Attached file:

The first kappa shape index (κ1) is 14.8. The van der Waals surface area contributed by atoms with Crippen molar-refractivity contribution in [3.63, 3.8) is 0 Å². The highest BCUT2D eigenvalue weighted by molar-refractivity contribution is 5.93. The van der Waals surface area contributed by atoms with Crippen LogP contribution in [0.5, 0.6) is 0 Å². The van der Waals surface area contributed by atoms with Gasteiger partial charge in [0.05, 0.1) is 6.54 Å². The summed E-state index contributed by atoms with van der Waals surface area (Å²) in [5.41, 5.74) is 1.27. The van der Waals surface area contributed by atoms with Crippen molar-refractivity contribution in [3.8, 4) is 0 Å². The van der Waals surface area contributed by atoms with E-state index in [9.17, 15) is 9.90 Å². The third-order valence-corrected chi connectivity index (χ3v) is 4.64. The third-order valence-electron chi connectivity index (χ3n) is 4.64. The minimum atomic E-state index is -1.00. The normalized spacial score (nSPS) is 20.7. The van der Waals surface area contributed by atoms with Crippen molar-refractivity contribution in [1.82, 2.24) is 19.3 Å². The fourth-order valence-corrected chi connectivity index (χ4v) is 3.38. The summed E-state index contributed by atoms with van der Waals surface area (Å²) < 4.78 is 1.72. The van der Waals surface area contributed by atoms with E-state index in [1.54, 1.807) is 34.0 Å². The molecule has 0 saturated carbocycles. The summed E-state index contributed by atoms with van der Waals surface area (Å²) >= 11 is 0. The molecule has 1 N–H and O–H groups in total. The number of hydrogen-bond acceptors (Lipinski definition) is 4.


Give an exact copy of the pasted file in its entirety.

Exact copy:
The first kappa shape index (κ1) is 14.8. The van der Waals surface area contributed by atoms with Crippen molar-refractivity contribution in [3.63, 3.8) is 0 Å². The highest BCUT2D eigenvalue weighted by molar-refractivity contribution is 5.93. The van der Waals surface area contributed by atoms with Crippen LogP contribution in [0.5, 0.6) is 0 Å². The van der Waals surface area contributed by atoms with Gasteiger partial charge in [0.05, 0.1) is 6.54 Å². The summed E-state index contributed by atoms with van der Waals surface area (Å²) in [5.41, 5.74) is 1.27. The van der Waals surface area contributed by atoms with Crippen molar-refractivity contribution in [3.8, 4) is 0 Å². The van der Waals surface area contributed by atoms with E-state index in [9.17, 15) is 9.90 Å². The third-order valence-corrected chi connectivity index (χ3v) is 4.64. The third-order valence-electron chi connectivity index (χ3n) is 4.64. The minimum atomic E-state index is -1.00. The normalized spacial score (nSPS) is 20.7. The van der Waals surface area contributed by atoms with Crippen molar-refractivity contribution in [1.82, 2.24) is 19.3 Å². The fourth-order valence-corrected chi connectivity index (χ4v) is 3.38. The summed E-state index contributed by atoms with van der Waals surface area (Å²) < 4.78 is 1.72. The van der Waals surface area contributed by atoms with E-state index in [1.54, 1.807) is 34.0 Å². The molecule has 0 saturated carbocycles. The summed E-state index contributed by atoms with van der Waals surface area (Å²) >= 11 is 0. The molecule has 1 N–H and O–H groups in total. The number of hydrogen-bond acceptors (Lipinski definition) is 4.